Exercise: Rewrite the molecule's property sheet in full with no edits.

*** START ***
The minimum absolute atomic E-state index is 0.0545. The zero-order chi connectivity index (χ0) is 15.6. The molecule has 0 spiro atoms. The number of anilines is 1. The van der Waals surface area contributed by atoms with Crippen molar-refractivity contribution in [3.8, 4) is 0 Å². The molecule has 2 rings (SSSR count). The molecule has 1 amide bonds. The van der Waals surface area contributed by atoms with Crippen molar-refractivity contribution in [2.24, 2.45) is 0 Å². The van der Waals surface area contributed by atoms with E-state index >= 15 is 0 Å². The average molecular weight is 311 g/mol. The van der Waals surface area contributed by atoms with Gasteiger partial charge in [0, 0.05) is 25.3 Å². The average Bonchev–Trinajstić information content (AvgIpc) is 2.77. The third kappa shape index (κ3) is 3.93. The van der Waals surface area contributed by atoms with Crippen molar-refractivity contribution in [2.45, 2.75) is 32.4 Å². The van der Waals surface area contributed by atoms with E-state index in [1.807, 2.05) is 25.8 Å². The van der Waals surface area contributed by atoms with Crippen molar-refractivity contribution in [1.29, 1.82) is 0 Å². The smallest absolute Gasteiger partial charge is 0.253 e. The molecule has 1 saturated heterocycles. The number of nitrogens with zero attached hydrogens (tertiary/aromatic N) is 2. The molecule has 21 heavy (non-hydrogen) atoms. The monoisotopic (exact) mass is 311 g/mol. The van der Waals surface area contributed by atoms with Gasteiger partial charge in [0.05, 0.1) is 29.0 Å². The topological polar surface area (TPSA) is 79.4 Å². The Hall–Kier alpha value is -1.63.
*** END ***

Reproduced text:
The minimum absolute atomic E-state index is 0.0545. The zero-order chi connectivity index (χ0) is 15.6. The molecule has 0 spiro atoms. The number of anilines is 1. The van der Waals surface area contributed by atoms with Crippen molar-refractivity contribution in [3.8, 4) is 0 Å². The molecule has 2 rings (SSSR count). The molecule has 1 amide bonds. The van der Waals surface area contributed by atoms with Crippen molar-refractivity contribution in [2.24, 2.45) is 0 Å². The van der Waals surface area contributed by atoms with E-state index >= 15 is 0 Å². The average molecular weight is 311 g/mol. The van der Waals surface area contributed by atoms with Gasteiger partial charge in [0, 0.05) is 25.3 Å². The average Bonchev–Trinajstić information content (AvgIpc) is 2.77. The third kappa shape index (κ3) is 3.93. The van der Waals surface area contributed by atoms with Crippen molar-refractivity contribution in [2.45, 2.75) is 32.4 Å². The van der Waals surface area contributed by atoms with E-state index in [1.807, 2.05) is 25.8 Å². The van der Waals surface area contributed by atoms with Crippen molar-refractivity contribution in [1.29, 1.82) is 0 Å². The smallest absolute Gasteiger partial charge is 0.253 e. The molecule has 1 saturated heterocycles. The number of nitrogens with zero attached hydrogens (tertiary/aromatic N) is 2. The molecule has 21 heavy (non-hydrogen) atoms. The monoisotopic (exact) mass is 311 g/mol. The van der Waals surface area contributed by atoms with Gasteiger partial charge in [0.05, 0.1) is 29.0 Å². The topological polar surface area (TPSA) is 79.4 Å². The Hall–Kier alpha value is -1.63.